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As visualized in the picture as an example, two polygons should be aligned to each other. The boundaries of the green polygon should not be changed. The blue polygon may therefore only be adapted to the boundary of the green polygon. The aim is to eliminate the gaps and overlaps.

I already tried Align under ArcMap. Unfortunately, not all overlaps and gaps are removed, because the adjustment is probably made on the basis of the vertices. The manual search for errors via topology tools would be too time-consuming, since there are many boundary problems.

Gaps and overlapping areas

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    Erase green by blue. Union both. Convert to polylines and back to polygons. Remove ones inside blue. Split remaining in 2 group s, large and small using select by location. Spatial join smalls to large. Merge, dissolve. – FelixIP Jul 26 '18 at 18:56
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Using the Reshape Feature Tool is a little time consuming, but may provide a solution. Delete all the vertices within the incorrect feature class that are near the correct boundary. Using the Erase tool or holding the Shift key while selecting vertices may assist in deleting abundant vertices.

enter image description here

Then click the Reshape Feature tool in the Editor toolbar. enter image description here

Then use the Trace tool enter image description herein combination with the Straight Segment tool enter image description here to create new vertices along the correct boundary. As shown below, the traced vertices replace the deleted vertices.

enter image description here

Then Finish Sketch and it should appear similar to below.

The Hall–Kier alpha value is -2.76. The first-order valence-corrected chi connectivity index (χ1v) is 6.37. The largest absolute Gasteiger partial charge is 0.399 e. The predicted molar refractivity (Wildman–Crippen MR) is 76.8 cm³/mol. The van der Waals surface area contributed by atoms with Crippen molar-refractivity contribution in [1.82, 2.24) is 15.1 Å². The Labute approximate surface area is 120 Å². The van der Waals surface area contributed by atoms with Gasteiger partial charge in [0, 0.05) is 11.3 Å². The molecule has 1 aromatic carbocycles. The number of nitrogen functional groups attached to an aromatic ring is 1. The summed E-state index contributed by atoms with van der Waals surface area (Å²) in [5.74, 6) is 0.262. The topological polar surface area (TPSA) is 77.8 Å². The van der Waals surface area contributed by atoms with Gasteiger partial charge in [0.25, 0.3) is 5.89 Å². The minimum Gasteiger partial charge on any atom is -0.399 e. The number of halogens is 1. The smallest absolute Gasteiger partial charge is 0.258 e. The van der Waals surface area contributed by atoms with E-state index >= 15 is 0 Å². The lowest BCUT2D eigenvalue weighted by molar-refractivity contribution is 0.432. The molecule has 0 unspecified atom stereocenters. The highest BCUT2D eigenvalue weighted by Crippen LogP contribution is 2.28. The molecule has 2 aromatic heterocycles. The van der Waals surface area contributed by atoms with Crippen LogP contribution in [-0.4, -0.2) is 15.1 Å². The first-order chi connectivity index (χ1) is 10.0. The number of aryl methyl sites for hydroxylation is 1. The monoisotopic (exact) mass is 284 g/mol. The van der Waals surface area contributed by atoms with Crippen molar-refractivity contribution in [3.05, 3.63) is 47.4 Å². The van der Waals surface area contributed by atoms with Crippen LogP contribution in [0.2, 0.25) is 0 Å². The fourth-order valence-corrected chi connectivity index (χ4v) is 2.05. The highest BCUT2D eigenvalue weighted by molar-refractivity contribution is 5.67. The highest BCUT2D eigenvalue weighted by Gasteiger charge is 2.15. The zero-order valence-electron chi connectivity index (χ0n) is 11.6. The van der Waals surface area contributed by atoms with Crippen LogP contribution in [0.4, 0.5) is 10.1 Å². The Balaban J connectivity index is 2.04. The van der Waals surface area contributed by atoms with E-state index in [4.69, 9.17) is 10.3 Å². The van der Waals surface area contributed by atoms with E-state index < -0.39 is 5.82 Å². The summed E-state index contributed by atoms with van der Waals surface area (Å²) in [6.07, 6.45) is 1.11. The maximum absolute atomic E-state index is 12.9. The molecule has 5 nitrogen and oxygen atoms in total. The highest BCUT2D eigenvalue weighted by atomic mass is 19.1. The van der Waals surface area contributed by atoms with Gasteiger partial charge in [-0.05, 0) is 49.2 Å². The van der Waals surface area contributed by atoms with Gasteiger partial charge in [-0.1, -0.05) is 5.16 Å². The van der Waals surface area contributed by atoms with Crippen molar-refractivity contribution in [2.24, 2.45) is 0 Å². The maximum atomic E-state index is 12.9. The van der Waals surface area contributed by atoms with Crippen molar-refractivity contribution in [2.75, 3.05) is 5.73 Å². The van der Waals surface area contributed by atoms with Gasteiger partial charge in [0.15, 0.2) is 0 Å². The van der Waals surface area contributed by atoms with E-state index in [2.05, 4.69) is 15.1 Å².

enter image description here

  • This is a perfect solution. Instead of deleting vertices manually, I used "erase" to delete everything overlapping. – Michael Jul 30 '18 at 6:35
  • Great! I will edit my answer to mention the Erase tool. – reevesii Jul 30 '18 at 12:48
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ArcGIS has a tool called Integrate which rehapes input polygon boundaries to be coincident with target polygon boundaries. This tool is available at all ArcGIS License Levels.

  • This tool modifies both input data. One polygon should not modified at all. – Michael Jul 26 '18 at 17:34
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@reevesii's answer is great. Another option, one that I use a lot is to use the "Draw Polygon" Tool in the Editor Toolbar to modify the Polygon you want to Fit to the boundary.

My work flow is as follows:

We have 2 polygons,Poly1 (Blue) and Poly2 (Purple). Poly1 needs to follow the boundary of Poly2. But Poly1 has too many vertices to manually edit. enter image description here

Start an edit session and Select "Poly1" from the editing Templates. Using the "Construction Tools" select "Polygon" and digitise a rough polygon encompassing both Poly1 and Poly2. See below:

enter image description here

See how Poly1 now covers Poly2 completely? Poly1 is now two separate Polygons. We need to make them 1. Unselect all features, and then Select the two features within Poly1. If you are unsure that you have been able to select both features because your geometry is too complex, select them from the attribute table.

Once you have selected the features, head to the "Editor Toolbar", Select "Editor" and then the "Merge" tool.

enter image description here

It will then ask you which feature you want to combine into. In other words which attributes you want to preserve. Whichever one you click will flash on screen. So if you want to preserve the original polygon, select that one in this list.

Once you have merged the two polygons, Poly1 will be big and will cover the whole of Poly2. You now need to cut the boundary of Poly2 from Poly1. To do this simply select Poly2 on screen and again go to "Editor Toolbar" and select "Clip". If it is greyed out, make sure you have nothing else selected 1st. Also just to be safe, make sure all other layers are turned off. You want to discard all areas that overlap. See below.

enter image description here

Your final output will be Poly1 edited to match the outline of Poly2. This can be done with features in the same shapefile or two separate shapefiles.

enter image description here

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